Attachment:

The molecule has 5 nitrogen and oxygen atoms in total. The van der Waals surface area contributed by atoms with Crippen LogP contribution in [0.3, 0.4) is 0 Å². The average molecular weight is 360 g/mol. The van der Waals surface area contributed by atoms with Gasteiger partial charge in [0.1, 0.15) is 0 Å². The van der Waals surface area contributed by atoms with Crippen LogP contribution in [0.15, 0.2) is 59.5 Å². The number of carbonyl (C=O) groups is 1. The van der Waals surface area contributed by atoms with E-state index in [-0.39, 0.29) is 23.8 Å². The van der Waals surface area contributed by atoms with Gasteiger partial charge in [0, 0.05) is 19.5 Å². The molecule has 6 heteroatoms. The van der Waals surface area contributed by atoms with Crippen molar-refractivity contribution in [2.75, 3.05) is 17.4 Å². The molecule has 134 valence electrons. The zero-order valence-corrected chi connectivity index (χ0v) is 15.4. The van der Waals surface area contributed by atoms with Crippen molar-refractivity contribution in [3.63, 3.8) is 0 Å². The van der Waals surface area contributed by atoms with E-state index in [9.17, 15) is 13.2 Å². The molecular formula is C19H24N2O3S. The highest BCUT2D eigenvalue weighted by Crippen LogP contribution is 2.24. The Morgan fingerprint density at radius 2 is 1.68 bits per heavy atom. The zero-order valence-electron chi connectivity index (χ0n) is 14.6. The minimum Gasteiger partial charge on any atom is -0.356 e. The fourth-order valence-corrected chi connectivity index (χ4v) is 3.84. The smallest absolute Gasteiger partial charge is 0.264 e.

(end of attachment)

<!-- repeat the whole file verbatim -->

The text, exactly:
The molecule has 5 nitrogen and oxygen atoms in total. The van der Waals surface area contributed by atoms with Crippen LogP contribution in [0.3, 0.4) is 0 Å². The average molecular weight is 360 g/mol. The van der Waals surface area contributed by atoms with Gasteiger partial charge in [0.1, 0.15) is 0 Å². The van der Waals surface area contributed by atoms with Crippen LogP contribution in [0.15, 0.2) is 59.5 Å². The number of carbonyl (C=O) groups is 1. The van der Waals surface area contributed by atoms with E-state index in [-0.39, 0.29) is 23.8 Å². The van der Waals surface area contributed by atoms with Gasteiger partial charge in [0, 0.05) is 19.5 Å². The molecule has 6 heteroatoms. The van der Waals surface area contributed by atoms with Crippen molar-refractivity contribution in [2.75, 3.05) is 17.4 Å². The molecule has 134 valence electrons. The zero-order valence-corrected chi connectivity index (χ0v) is 15.4. The van der Waals surface area contributed by atoms with Crippen molar-refractivity contribution in [3.63, 3.8) is 0 Å². The van der Waals surface area contributed by atoms with E-state index in [9.17, 15) is 13.2 Å². The molecular formula is C19H24N2O3S. The highest BCUT2D eigenvalue weighted by Crippen LogP contribution is 2.24. The Morgan fingerprint density at radius 2 is 1.68 bits per heavy atom. The zero-order valence-electron chi connectivity index (χ0n) is 14.6. The minimum Gasteiger partial charge on any atom is -0.356 e. The fourth-order valence-corrected chi connectivity index (χ4v) is 3.84. The smallest absolute Gasteiger partial charge is 0.264 e.